** Please check out my tribute page to two of my Civil War relatives who never made it home **

Monday, June 10, 2013

June 10, 2013

Nice and shiny in May 2013

Every time I visit Gettysburg, I make it a point to take some really nice cannon photos, and I’ve finally been remembering to make a note of which battery they represent . . . saves me a lot of research! On the last visit I focused on artillery scattered throughout West Confederate Avenue, Warfield Ridge, and the Devil’s Den area. The cannon shown above is a Parrott Rifle from Wingfield’s Battery, which was part of Lane’s Battalion.

Due for a touch-up in July 2000
Though Wingfield’s Battery was heavily manned during both the 2ND and 3RD of July, what’s most intriguing to me is the fact that it was one of many artillery batteries responsible for the barrage that heralded the Pickett-Pettigrew-Trimble Charge. To quote the fantastic website “Gettysburg: Stone Sentinels” which quotes the Wingfield’s Battery marker itself: “July 3. Remained here and took part in all artillery conflicts of the day including that which preceded Longstreet’s assault.”” Also of note in the above photo is the backdrop. The bronze memorial at top left is the North Carolina State Memorial. The white structure seen far in the distance, visible just above the right carriage wheel, is the iconic Nicholas Codori barn. To get an idea of how the the artillery of Wingfield’s Battery looked in 2013 as opposed to 2000, check out the photos.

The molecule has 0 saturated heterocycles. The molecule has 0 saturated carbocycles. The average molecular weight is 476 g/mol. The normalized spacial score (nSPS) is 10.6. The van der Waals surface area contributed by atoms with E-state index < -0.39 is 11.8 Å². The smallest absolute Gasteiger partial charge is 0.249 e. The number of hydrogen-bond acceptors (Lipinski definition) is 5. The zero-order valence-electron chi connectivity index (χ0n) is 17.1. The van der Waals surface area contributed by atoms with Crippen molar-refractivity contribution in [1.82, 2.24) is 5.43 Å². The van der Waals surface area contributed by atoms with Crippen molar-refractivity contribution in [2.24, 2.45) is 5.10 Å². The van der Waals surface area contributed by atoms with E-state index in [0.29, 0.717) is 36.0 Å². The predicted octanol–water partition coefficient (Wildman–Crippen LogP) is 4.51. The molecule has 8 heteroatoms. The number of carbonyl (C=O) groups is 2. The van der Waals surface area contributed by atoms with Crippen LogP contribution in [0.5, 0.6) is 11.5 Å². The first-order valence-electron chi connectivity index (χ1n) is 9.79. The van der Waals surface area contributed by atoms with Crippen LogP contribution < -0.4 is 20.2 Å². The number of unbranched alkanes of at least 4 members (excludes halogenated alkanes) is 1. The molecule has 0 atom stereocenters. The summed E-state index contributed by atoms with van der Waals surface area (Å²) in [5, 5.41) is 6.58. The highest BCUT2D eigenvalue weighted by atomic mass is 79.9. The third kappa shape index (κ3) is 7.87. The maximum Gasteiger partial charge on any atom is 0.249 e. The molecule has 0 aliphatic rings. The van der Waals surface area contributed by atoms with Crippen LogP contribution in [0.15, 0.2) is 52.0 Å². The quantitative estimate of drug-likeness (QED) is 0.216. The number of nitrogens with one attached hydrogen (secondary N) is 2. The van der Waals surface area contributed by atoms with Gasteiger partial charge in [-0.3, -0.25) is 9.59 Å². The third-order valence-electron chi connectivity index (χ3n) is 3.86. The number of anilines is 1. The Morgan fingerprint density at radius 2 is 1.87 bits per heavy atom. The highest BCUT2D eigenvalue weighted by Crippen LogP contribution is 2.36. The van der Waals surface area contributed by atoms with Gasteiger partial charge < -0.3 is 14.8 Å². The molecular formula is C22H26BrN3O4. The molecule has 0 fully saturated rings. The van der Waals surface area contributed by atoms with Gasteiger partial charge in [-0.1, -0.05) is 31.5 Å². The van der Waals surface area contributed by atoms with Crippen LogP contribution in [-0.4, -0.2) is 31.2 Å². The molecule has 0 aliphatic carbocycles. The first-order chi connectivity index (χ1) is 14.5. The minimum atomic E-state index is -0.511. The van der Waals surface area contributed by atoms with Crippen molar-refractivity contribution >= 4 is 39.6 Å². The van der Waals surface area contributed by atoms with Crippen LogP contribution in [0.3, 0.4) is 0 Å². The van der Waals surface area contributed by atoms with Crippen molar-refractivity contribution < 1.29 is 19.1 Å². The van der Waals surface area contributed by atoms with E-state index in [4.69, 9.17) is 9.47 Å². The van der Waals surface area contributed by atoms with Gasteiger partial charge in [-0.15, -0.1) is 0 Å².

Co. K, 82ND Illinois Infantry

Born 1836 --- Died July 02, 1863 at age 27

Pvt. Ackerman’s time at Gettysburg was tinged with worry even before he received his mortal wound. Upon being ordered to patrol near Cemetery Hill and to take out any Confederate snipers, he couldn’t bring himself to go, feeling strongly that he would be killed. His commanding officers allowed him to remain behind in the hopes of cheating death. It didn’t work, however. When comrades returned, they found that he’d been killed by an enemy shell . . . it wasn’t merely Cemetery Hill Pvt. Ackerman had rightly feared, but the day itself. A photo can be found here.

(c) 2013 Skies of Blue and Gray

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